When my husband and I first moved into our home, I was ready to remodel our drab 1950’s home to a chic and modern bungalow. I had big dreams – updated kitchen cabinets and counter tops, an open floor plan and a bathroom remodel that would offer a spa-like experience.
Here’s what actually happened. Within the first few months of living in our new home, our basement, which had never been known to get standing water, was completely flooded. This was not a mere puddle here and there, this was inches of standing water covering our entire basement floor. While our dog thought we were the world’s best owners for getting him a giant swimming pool, my husband and I frantically searched for options to get our basement waterproofed. $14,000 later, our basement doesn't get water, but that ate a large portion of the budget for the big dreams I had envisioned for our home.
This experience made me wonder if renovations like waterproofing a basement, a new furnace and air, or a new roof are a better return on investment compared to aesthetic updates in a home when it comes to resale. They are! That’s because it’s hard to get a buyer interested in a home if it has water damage in the basement or a roof that’s leaking. While an updated bathroom or kitchen is a plus, what buyers really want is a home with good bones. There are plenty of things to worry about when a buyer is looking at a home, and they don’t want to get a home that requires pricey projects, like a new roof and water damage to their ceilings.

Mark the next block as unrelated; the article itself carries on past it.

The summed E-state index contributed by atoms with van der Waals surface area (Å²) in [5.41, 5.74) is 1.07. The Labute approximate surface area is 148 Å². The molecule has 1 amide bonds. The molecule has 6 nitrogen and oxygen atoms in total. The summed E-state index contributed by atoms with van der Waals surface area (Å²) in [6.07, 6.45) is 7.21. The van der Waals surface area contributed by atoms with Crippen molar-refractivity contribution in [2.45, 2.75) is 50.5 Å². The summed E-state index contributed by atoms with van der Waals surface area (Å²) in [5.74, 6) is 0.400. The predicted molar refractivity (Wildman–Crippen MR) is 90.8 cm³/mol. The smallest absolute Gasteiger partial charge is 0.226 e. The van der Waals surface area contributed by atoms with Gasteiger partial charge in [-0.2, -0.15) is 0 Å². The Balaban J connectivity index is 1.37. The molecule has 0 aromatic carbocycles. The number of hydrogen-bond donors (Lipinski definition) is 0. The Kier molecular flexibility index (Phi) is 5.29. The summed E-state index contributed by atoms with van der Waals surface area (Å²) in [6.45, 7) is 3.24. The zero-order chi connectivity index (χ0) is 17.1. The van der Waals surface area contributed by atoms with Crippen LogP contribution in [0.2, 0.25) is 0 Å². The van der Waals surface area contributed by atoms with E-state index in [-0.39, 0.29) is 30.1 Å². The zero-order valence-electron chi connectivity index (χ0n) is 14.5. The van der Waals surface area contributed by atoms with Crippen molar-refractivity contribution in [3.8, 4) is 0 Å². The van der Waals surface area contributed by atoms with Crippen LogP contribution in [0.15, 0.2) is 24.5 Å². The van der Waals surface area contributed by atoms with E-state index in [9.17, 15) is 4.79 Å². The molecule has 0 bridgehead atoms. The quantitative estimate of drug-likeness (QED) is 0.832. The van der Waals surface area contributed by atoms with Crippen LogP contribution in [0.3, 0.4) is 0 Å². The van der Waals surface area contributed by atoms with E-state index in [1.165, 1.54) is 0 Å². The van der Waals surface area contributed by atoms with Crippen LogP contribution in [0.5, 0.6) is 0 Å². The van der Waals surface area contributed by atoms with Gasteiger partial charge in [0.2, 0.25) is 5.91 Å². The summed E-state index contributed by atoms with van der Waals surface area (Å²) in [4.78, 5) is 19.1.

...what buyers really want is a home with good bones.
That’s not to say that aesthetic remodels aren’t worth the expense, but buyers much prefer to not worry about updating the home essentials. Once all of your essentials are in good, or at least decent condition, be strategic when you consider your home remodel projects. Keep in mind that typically the lower the cost of the remodel, the higher the return on investment. So even though my kitchen remodel was going to make our house look much better, it wasn’t the best way to increase the value of our home.
Keep in mind that typically the lower the cost of the remodel, the higher the return on investment.
So, what’s the home renovation that gives you the highest return on investment? Attic insulation. It costs around $1,350 and adds around $1,450. It’s not nearly as exciting or satisfying as other home projects, but it’s the best bang for your buck with around 108% return. Some of the other top renovations include replacing your entry door with a steel door, replacing your garage door or a minor kitchen remodel (unlike my original plans for a spectacular kitchen remodel).
As you think about renovating your home, remember these two important tips:
1.Consider the projects that cost the least because they bring the highest ROI.
2.Make sure your home essentials are up to par before you take on any other renovations.
Lastly, not all home renovations are done with the sole purpose to increase your home's value. Some are done to make your house a home. So if you want to take your kitchen from zero to hero even through know your ROI is limited, go for it! Enjoy your home, but make informed choices as you decide on which projects are your priority.
What are some home renovation projects you’ve been thinking about tackling lately? Let us know in the comments, we like hearing from you.